FIG 6
FIG 6 TEM analysis of thin sections of M-PMV-infected HEK 293T cells. (A) wt virus. The virus assembled inside the cytoplasm (D-type particles). (B and C) RKK/AAA mutant. The particles were assembled in the cytoplasm (D-type) and also on the cell membrane (C-type); the particles are marked with arrows. (D) RKK/GPG mutant. Large amounts of protein, presumably Gag, accumulated at the cell membrane (indicated by arrows). Scale bars, 200 nm.
The infectivity of the released particles was tested by single-round infectivity assay (Fig. 7A). The infectivity of the RKK mutants was below the detection limit (<1%) compared to that of the wt M-PMV, indicating that the mutation affected some key step of the infectivity process.
FIG 7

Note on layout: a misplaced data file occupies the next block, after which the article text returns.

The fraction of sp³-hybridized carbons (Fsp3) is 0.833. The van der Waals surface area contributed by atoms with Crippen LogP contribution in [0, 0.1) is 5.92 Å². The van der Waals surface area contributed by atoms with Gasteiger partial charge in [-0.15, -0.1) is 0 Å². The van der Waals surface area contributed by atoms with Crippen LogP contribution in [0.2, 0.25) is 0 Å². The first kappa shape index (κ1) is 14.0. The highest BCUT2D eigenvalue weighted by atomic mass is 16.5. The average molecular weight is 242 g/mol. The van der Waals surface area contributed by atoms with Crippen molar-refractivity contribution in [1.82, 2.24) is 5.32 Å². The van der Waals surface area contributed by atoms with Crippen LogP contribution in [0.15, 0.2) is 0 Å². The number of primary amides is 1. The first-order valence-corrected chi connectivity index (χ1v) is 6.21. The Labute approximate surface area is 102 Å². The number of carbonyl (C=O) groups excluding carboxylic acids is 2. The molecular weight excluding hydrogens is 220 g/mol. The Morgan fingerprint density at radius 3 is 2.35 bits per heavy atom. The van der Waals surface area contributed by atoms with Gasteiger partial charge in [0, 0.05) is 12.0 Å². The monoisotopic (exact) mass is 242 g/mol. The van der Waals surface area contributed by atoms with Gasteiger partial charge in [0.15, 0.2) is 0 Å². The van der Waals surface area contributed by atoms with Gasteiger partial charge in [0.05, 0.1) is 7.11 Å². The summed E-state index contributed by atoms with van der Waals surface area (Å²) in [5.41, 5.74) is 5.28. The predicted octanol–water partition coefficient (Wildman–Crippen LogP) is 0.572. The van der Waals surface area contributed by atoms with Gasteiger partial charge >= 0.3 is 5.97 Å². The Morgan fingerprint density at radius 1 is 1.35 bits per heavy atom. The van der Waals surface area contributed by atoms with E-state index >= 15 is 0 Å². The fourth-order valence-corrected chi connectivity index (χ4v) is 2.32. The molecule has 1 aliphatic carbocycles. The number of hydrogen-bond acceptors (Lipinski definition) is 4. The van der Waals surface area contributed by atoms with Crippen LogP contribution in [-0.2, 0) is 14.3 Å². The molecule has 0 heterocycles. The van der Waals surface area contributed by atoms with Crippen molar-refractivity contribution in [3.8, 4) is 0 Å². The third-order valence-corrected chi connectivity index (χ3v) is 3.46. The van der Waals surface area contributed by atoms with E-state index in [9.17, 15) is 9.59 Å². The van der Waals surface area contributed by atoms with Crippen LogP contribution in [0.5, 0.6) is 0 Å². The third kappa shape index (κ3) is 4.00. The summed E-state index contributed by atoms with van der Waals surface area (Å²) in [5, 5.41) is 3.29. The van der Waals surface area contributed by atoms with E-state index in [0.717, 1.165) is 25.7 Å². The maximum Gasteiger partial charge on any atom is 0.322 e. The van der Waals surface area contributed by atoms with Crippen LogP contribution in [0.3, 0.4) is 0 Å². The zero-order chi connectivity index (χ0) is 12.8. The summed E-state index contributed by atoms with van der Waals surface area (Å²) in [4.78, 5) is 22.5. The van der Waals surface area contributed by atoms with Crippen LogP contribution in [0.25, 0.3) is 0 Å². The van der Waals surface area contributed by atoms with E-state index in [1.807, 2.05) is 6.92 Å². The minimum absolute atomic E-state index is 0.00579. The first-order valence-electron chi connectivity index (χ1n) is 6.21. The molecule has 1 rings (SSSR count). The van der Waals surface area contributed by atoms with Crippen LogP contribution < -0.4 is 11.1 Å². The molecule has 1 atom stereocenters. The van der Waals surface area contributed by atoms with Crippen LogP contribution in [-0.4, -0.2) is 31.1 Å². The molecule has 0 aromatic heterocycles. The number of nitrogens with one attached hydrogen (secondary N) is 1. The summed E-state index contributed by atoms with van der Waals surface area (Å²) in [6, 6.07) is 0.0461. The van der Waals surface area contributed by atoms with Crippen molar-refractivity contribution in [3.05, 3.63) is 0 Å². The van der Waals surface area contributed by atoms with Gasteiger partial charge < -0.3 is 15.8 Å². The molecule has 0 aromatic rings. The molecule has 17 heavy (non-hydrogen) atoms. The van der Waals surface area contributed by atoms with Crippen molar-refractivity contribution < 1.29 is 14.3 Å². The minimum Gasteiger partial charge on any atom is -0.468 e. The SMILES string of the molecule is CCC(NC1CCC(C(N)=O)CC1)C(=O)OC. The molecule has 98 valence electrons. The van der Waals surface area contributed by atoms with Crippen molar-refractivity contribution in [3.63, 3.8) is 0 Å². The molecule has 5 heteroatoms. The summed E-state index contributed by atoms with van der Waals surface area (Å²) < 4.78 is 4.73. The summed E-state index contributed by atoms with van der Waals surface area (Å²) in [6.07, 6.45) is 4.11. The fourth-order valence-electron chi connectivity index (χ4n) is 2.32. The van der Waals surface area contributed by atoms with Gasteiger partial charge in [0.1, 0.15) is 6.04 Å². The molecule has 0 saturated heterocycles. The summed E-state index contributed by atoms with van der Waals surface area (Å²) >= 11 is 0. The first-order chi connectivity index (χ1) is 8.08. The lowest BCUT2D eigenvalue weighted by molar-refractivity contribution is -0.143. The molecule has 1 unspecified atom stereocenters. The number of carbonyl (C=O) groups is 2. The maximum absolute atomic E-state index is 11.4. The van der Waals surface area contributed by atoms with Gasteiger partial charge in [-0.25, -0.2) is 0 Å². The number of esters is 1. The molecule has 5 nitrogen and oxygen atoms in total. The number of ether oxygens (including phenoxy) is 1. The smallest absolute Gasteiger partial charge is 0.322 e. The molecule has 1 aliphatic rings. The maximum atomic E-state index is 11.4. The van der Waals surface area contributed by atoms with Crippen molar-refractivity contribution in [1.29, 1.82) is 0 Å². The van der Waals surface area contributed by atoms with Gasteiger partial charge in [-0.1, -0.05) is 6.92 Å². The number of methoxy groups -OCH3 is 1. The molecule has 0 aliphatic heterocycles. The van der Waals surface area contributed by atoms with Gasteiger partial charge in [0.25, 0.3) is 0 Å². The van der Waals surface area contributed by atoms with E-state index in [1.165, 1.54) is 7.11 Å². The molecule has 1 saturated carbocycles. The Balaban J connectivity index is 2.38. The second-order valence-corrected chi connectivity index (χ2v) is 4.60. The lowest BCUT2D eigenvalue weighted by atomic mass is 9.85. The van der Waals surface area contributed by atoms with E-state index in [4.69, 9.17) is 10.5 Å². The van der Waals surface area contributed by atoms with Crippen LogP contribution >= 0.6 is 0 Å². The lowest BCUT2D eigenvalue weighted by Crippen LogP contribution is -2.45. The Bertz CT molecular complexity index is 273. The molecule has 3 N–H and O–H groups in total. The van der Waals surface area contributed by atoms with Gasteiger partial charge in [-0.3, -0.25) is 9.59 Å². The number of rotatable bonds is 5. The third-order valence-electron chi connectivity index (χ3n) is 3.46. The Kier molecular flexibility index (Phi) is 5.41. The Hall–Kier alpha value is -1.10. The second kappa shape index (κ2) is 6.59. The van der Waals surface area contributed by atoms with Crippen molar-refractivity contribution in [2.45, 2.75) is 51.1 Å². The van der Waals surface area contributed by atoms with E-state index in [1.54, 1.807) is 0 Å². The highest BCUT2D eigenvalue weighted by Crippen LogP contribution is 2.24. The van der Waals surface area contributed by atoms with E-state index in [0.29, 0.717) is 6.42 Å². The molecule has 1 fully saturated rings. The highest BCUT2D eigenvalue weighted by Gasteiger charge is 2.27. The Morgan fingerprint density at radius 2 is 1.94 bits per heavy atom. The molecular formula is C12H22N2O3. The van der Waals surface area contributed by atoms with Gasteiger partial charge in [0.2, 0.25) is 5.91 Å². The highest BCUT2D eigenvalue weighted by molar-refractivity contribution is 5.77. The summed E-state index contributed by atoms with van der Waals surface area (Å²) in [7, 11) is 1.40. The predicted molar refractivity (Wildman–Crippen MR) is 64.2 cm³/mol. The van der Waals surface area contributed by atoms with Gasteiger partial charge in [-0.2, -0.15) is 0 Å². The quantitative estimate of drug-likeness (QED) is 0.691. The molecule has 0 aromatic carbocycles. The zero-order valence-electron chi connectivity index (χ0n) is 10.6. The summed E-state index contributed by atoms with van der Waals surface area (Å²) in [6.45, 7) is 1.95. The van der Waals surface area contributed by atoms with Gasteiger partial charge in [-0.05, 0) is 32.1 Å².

FIG 7 Relative infectivity and genomic RNA incorporation into M-PMV wt and RKK mutant viruses. (A) The relative infectivity of RKK mutants was determined by a single-round assay. HEK 293T cells were cotransfected with wild-type or RKK mutant pSARM-EGFP and pTMO vectors. At 48 h posttransfection, the virus particles from the culture medium were filtered and normalized for CA (p27) by quantitative Western blotting. Equivalent amounts of virions were used to infect fresh HEK 293T cells. At 48 h postinfection, the cells were harvested, and the numbers of GFP-positive cells were determined by flow cytometry (BD FACSAria). The mean percentage of three independent infectivity measurements (with calculated standard deviations) for each mutant relative to the wild-type is shown. (B) Mean relative RNA contents with standard deviations (n = 3) of the wt and RKK/AAA mutant viruses are shown. Viral RNA was isolated from purified viral particles released into the culture media at 48 h posttransfection. After reverse transcription of normalized samples (see Materials and Methods), real-time PCR was used to quantify the amount of incorporated RNA.